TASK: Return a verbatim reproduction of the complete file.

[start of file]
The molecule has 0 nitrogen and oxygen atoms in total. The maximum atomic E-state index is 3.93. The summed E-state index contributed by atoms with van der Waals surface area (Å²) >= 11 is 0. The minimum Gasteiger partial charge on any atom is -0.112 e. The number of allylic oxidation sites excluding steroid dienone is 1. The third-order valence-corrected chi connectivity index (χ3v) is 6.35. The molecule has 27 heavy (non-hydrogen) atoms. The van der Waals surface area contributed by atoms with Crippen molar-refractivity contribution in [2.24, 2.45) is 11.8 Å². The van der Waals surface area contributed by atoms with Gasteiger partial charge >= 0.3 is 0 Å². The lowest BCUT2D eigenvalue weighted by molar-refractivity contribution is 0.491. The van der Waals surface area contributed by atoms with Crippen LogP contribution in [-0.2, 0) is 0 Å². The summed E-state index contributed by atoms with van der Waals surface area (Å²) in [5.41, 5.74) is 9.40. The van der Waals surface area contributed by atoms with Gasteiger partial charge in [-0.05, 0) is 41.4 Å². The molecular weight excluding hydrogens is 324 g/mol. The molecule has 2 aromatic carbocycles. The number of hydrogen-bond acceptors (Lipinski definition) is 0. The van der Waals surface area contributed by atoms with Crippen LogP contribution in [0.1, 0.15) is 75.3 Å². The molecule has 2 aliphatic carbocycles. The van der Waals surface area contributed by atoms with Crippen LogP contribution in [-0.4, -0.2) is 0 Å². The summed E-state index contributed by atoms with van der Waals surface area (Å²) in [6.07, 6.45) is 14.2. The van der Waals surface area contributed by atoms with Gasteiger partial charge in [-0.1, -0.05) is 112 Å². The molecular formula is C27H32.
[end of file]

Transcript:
The molecule has 0 nitrogen and oxygen atoms in total. The maximum atomic E-state index is 3.93. The summed E-state index contributed by atoms with van der Waals surface area (Å²) >= 11 is 0. The minimum Gasteiger partial charge on any atom is -0.112 e. The number of allylic oxidation sites excluding steroid dienone is 1. The third-order valence-corrected chi connectivity index (χ3v) is 6.35. The molecule has 27 heavy (non-hydrogen) atoms. The van der Waals surface area contributed by atoms with Crippen molar-refractivity contribution in [2.24, 2.45) is 11.8 Å². The van der Waals surface area contributed by atoms with Gasteiger partial charge >= 0.3 is 0 Å². The lowest BCUT2D eigenvalue weighted by molar-refractivity contribution is 0.491. The van der Waals surface area contributed by atoms with Crippen LogP contribution in [-0.2, 0) is 0 Å². The summed E-state index contributed by atoms with van der Waals surface area (Å²) in [5.41, 5.74) is 9.40. The van der Waals surface area contributed by atoms with Gasteiger partial charge in [-0.05, 0) is 41.4 Å². The molecular weight excluding hydrogens is 324 g/mol. The molecule has 2 aromatic carbocycles. The number of hydrogen-bond acceptors (Lipinski definition) is 0. The van der Waals surface area contributed by atoms with Crippen LogP contribution in [0.1, 0.15) is 75.3 Å². The molecule has 2 aliphatic carbocycles. The van der Waals surface area contributed by atoms with Crippen LogP contribution in [-0.4, -0.2) is 0 Å². The summed E-state index contributed by atoms with van der Waals surface area (Å²) in [6.07, 6.45) is 14.2. The van der Waals surface area contributed by atoms with Gasteiger partial charge in [-0.1, -0.05) is 112 Å². The molecular formula is C27H32.